The British Columbia Institute of Technology (BCIT) Forest Society, led by instructor Jonathan Smyth, is being recognized by the Province with the 2020 Minister’s Award for Innovation and Excellence in Woodlot Management for the Coast area.
“I am pleased to announce BCIT is a woodlot award recipient for its commitment to developing future forestry industry leaders,” said Katrine Conroy, Minister of Forests, Lands, Natural Resource Operations and Rural Development. “The dedication and enthusiasm for embracing new sustainable forestry practices demonstrated by lead instructor Jonathan Smyth will ensure our province’s forests will benefit future generations.”
Woodlot licensees are small-scale forest managers who strive to take a hands-on approach to natural resource management. Timber is harvested in a manner consistent with principles of stewardship and sustainability. Each year, the minister of forests, lands, natural resource operations and rural development recognizes three woodlot licensees that exemplify excellence in woodlot management.
Licensees are recognized for excellence in three categories:
- Basic and Incremental Forestry;
- Sales, Marketing and Utilization; and
- Good Woodlot Citizen.
The BCIT Forest Society holds woodlot licence W0007 in Maple Ridge, which it operates as a non-profit society. All proceeds used for bursaries and scholarships to educate forestry students, including the Katzie and Kwantlen First Nations.
As an instructor at BCIT and president of the BCIT Forest Society, Smyth is forging the way for future sustainable approaches to forestry involving the entire community. Smyth has created synergies with local mills, operators, adjacent tenure holders and non-forest interest groups to create a community-based integrated plan for Blue Mountain while employing students and First Nations peoples.
Smyth is dedicated to continuously researching new approaches to forest management to educate the province’s future forest workers. As a long-time Scout volunteer, Smyth gives kids hands-on experience in the woods, teaching them about natural history while hiking the area. Some innovative uses for the woodlot fibre include First Nations harvesting of medicinal and ceremonial plants and bark stripping, cedar used for bike and hiking trail features, and greenery used by movie crews.
“I am incredibly proud of the dedication and positive impact this year’s Coast award winner has demonstrated over the years to provide benefits to BCIT’s forest and natural areas management program and its many students, the surrounding community and the local forest,” said Jeff Beale, president, Federation of British Columbia Woodlot Associations. “Congratulations go to the BCIT Forest Society for this well-deserved award and kudos to Jonathan Smyth, the driving force behind the woodlot program.”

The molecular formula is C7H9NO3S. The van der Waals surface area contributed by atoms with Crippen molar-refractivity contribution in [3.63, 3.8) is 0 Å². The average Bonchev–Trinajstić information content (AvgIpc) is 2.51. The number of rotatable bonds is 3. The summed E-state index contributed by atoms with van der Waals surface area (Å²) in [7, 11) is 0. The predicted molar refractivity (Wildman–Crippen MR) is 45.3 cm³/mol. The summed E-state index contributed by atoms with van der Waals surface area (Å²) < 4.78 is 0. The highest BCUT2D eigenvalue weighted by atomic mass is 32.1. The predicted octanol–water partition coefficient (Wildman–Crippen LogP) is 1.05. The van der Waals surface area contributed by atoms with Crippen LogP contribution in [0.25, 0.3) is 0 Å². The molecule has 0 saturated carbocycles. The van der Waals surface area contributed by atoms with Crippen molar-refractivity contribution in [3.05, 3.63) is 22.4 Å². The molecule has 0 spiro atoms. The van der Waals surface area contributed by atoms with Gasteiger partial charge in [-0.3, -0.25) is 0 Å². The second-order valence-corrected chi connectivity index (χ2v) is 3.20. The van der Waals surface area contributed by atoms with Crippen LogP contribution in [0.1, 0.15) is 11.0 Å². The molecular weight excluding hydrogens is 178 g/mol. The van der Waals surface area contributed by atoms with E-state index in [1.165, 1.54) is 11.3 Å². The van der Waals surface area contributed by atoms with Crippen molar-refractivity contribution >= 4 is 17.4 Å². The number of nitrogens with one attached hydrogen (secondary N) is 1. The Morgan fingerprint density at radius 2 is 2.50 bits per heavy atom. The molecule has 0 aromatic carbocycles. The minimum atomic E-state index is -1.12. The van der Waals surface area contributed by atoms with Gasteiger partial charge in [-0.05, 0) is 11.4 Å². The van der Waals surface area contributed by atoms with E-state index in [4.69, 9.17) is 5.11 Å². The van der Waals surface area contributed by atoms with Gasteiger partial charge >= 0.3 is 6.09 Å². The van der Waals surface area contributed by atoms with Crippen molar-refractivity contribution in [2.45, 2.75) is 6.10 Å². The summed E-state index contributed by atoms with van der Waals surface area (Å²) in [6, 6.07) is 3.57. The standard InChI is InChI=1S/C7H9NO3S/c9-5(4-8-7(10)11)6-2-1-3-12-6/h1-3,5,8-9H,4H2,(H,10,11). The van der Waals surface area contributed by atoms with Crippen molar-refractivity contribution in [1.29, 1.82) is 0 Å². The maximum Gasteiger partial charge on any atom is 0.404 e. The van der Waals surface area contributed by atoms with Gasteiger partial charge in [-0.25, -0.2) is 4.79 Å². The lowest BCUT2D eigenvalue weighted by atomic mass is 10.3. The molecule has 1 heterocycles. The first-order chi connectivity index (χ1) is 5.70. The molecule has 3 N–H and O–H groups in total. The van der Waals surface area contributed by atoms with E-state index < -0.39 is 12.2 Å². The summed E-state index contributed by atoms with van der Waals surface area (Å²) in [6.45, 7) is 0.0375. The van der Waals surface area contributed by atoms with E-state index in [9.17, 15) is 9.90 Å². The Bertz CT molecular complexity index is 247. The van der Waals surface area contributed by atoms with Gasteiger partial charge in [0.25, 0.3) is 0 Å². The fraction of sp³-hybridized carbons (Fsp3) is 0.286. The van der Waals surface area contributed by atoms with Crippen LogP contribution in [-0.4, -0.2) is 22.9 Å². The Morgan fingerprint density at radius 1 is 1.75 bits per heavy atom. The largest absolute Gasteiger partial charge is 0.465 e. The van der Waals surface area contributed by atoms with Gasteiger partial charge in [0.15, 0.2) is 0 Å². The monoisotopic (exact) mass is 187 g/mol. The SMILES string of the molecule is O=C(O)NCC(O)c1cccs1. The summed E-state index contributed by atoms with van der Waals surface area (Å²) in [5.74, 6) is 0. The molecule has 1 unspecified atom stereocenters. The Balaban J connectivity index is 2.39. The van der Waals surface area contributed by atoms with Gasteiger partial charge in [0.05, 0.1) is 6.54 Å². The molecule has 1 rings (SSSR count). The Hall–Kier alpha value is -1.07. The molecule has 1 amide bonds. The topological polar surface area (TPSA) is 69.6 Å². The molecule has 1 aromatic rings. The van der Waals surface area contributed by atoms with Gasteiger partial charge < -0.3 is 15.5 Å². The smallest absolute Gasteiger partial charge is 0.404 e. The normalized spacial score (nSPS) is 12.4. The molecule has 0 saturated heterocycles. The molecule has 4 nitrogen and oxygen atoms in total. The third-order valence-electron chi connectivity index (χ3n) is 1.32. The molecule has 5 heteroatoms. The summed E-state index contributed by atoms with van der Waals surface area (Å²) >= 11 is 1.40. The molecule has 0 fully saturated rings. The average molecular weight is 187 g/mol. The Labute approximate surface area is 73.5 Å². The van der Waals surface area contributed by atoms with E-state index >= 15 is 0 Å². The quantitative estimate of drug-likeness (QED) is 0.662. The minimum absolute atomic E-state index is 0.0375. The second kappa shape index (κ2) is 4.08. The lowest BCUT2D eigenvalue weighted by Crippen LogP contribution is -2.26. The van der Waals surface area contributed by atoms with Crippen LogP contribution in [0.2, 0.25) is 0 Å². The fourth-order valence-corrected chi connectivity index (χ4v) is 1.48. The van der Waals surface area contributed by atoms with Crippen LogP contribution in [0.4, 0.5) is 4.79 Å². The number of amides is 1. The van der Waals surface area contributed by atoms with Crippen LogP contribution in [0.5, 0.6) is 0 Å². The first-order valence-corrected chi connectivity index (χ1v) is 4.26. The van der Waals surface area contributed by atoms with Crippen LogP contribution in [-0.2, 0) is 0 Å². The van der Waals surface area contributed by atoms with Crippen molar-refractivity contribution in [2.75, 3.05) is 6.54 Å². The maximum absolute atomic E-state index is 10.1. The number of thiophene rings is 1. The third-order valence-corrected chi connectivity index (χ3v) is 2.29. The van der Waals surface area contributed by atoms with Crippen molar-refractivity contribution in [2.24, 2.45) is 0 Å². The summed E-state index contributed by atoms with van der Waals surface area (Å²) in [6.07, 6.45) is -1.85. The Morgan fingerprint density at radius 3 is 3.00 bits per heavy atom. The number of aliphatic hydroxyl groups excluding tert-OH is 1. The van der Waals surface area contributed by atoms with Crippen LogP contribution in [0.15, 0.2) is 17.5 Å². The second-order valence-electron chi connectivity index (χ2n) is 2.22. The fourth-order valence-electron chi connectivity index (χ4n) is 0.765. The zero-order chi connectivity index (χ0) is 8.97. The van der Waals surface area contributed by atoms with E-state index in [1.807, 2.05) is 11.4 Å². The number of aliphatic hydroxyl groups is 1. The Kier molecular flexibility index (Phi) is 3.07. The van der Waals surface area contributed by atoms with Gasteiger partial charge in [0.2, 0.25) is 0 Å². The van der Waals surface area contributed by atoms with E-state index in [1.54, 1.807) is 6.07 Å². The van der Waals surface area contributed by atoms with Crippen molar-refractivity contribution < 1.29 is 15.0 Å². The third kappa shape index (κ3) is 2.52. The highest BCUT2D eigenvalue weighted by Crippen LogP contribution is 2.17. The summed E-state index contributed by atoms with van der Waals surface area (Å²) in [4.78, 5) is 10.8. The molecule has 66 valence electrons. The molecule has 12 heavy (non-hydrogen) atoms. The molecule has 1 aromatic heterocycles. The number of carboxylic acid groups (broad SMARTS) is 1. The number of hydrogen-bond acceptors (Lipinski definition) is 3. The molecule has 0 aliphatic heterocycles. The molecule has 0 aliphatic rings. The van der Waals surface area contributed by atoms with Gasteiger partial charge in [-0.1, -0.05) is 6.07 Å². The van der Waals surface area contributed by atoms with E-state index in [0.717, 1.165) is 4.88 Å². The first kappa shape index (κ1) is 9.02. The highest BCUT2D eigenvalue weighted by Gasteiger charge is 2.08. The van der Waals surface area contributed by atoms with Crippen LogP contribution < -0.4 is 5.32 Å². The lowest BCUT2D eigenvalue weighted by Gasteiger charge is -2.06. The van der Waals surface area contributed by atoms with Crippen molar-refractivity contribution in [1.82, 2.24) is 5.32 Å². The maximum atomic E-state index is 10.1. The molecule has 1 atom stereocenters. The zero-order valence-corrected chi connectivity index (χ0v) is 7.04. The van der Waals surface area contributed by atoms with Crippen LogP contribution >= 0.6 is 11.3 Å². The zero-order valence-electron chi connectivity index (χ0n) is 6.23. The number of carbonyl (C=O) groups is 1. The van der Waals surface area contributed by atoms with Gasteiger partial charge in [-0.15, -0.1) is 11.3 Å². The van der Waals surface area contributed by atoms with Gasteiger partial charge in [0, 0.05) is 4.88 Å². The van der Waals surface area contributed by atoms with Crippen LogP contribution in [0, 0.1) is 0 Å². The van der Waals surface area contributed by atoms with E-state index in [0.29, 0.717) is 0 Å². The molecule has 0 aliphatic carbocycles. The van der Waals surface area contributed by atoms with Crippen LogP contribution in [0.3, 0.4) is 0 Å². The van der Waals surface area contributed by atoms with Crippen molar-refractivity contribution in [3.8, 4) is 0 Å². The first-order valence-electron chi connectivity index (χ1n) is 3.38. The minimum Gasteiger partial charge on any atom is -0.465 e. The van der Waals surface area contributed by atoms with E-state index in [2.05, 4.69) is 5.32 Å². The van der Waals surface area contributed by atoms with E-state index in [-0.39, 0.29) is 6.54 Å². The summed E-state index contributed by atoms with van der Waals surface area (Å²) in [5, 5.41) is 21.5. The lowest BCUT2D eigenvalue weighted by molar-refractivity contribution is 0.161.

The Province recognizes three woodlot licensees and an overall provincial top performer for innovation and excellence in woodlot management. This year’s other two recipients are:
- Sahlstrom Enterprises – provincial and South area; and
- Benjamin Wilson – North area
Award winners receive a signed, framed certificate of recognition from the minister. The area winners each take home $2,500, with an additional $2,500 going to the top performer in the province.
The awards are funded by the Province of British Columbia and administered by the Federation of British Columbia Woodlot Associations. Since 2010, the annual awards have recognized a woodlot licensee representing each of the Coast, South and North areas, along with an overall top performer. Award winners are nominated through the Federation of BC Woodlot Associations.
- Woodlot licences are small, area-based tenures managed by individuals, partnerships or First Nations.
- Licence holders are granted exclusive rights to manage Crown timber within the woodlot licence area and must manage any private land contribution according to provincial forestry legislation, including the Forest Act, Forest and Range Practices Act and the Wildfire Act.
- While any amount of private land can be included in the woodlot licence area, the maximum amount of Crown land attributable to a woodlot licence is 800 hectares on the Coast and 1,200 hectares in the Interior.
- British Columbia has 847 issued woodlots. Each woodlot generates jobs in planning, harvesting, road construction and maintenance, reforestation, silviculture and small-scale timber processing.
- Woodlot licences contribute to approximately 2% of the provincial annual allowable timber harvest.